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LIPOPHILICITY-SORPTION-ACTIVITY RELATIONSHIPS (LSAR) IN CHLORELLA FUSCA

The methods used do not allow for a distinction between adsorption and absorption of toxicant molecules to microalgae; in accordance with other authors [2,5] we therefore use the term 'sorption' to comprise both processes. However, there is strong evidence that adsorption of phenylureas to the cell walls of microalgae is negligible [5]. Additionally, rp-HPLC analysis revealed no relevant potential for phenylurea (bio-) transformation under the experimental conditions. Thus, for the purpose of determining bioconcentration factors, we can calculate 'concentrations of phenylureas in the algae' by relating the total amount of toxicant sorbed to the volume of the cells. The inhibition of cell volume growth I(CV) and reproduction I(CN) during one generation of synchronized algal culturing were used as toxicity parameters and determined as described previously [7]. pls0 values ( = -log 150) were estimated statistically by probit analysis. RESULTS

The phenylureas examined accumulated by a factor of 35 to 2600 relative to the environmental concentration in C. fusca. Toxicity, expressed as 150 TABLE 1 Lipophilicity (logkw) , algal bioaccumulation (log BCF) and algal toxicity (pls0) of phenylurea herbicides Common name

logk w

log BCF

pls0(CV) a

pls0(CN) b

1. Fenuron 2. Metoxuron 3. Monuron 4. Monulinuron 5. Chlortoluron 6. Metobromuron 7. Fluometuron 8. Isoproturon 9. Diuron 10. Buturon 11. Difenoxuron 12. Linuron 13. Chlorbromuron 14. Chloroxuron 15. Neburon

1.47 2.08 2.28 2.65 2.76 2.80 2.88 2.95 3.01 3.02 3.16 3.32 3.43 3.95 4.33

1.54 2.39 2.33 2.28 2.46 2.16 1.96 2.60 3.41 2.25 2.66 2.88 3.03 3.02 3.10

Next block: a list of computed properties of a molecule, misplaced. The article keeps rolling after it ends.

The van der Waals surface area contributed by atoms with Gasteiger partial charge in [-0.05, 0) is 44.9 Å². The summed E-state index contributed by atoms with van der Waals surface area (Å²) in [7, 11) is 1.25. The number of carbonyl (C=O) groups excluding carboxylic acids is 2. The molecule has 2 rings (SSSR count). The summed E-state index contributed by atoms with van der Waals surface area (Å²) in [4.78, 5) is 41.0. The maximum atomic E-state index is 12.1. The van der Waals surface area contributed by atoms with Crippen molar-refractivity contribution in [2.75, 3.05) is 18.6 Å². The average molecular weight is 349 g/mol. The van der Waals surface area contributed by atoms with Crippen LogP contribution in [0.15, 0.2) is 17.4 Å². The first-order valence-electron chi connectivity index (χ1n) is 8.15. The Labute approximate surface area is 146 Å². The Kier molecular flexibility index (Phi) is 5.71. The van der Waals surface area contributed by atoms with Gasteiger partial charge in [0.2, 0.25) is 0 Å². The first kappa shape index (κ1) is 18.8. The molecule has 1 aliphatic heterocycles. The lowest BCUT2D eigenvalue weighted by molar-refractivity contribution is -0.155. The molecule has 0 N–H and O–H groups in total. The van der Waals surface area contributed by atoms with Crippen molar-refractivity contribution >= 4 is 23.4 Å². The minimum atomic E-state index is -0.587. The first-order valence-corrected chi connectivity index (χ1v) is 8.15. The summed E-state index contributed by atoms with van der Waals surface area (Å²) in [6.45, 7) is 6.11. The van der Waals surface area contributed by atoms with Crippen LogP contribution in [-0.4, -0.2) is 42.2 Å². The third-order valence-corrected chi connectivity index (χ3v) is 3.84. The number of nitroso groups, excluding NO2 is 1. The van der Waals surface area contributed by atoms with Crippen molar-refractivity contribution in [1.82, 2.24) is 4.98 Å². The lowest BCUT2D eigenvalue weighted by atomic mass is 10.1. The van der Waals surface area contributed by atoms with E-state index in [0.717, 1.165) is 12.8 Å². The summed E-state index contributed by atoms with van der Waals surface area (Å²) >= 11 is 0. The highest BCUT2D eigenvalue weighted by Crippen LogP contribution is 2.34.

5.41 6.49 6.25 5.92 6.90 6.06 5.88 6.70 7.42 6.19 7.04 7.14 7.45 7.52 7.45

5.49 6.45 6.39 5.98 6.95 6.13 5.88 6.86 7.48 6.21 6.89 7.15 7.52 7.48 7.38

a _ log concentration causing 50% inhibition of cell volume growth (14 h) b _ log concentration causing 50% inhibition of algal reproduction (24 h)

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harvesting of synchronized algae (autospores) sorption experiment -cell density: -toxicant concentration: -incubation: -parallel controls without

8 * 108.,cell/ml 7 * 10° ~ mol/l 30 min, in the dark, 22°C, pH 6.3

algae sample preparation -solid phase extraction -vacuum concentration rp-HPLC analysis of sorption determined as the disappearance of the toxicant from the nutrient medfum during incubation

calculation of BCF -from steady state concentrations -related to the algal volume Fig. 1. Determination of the bioconcentration factor B C F in Chlorella fusca.

values, also spanned two orders of magnitude from 3.10 -8 to 4.10 - 6 tool/1 (0.009-0.6 ppm). These data are compiled in Table 1 together with the values obtained for the lipophilicity parameter log kw. They were subjected to a series of regression analyses as illustrated in Figs. 2 to 4.

Lipophilicity (log k w) vs. algal bioconcentration (log BCF) Linear regression analysis with phenylureas revealed a moderate correlation between log k w and log BCF (Fig. 2). Limitations in the predictive value of lipophilicity for the estimation of phenylurea bioconcentration became particularly evident for the exceptionally high BCF value observed for diuron.

Lipophilicity (log k w) vs. algal toxicity (plso) Log k w values and the inhibition of algal reproduction (pls0 CN) (Fig. 3) and algal growth (pls0 CV) (not shown) were also only moderately correlated. The correlation coefficient was similar to that of log k w vs. log BCF. The results confirm that lipophilicity is not a precise instrument in modelling the bioconcentration and toxicity, e.g. long-term effects during one generation, of herbicides on algae. The correlations are also weaker than those reported for the relationship between log P and the short-term inhibition of photosynthetic electron flow in isolated chloroplast membranes (Hill reaction) within less than 1 rain [8].

L I P O P H I L I C I T Y - S O R P T I O N - A C T I V I T Y RELATIONSHIPS (LSAR) IN CHLORELLA FUSCA

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Bioconcentration (log BCF) vs. algal toxicity (plso) A highly significant correlation, however, was observed between the bioconcentration and the toxicity (Fig. 4). This suggests that different degrees of accumulation might account for the differences in the toxic potencies of the various phenylurea herbicides in Chlorella.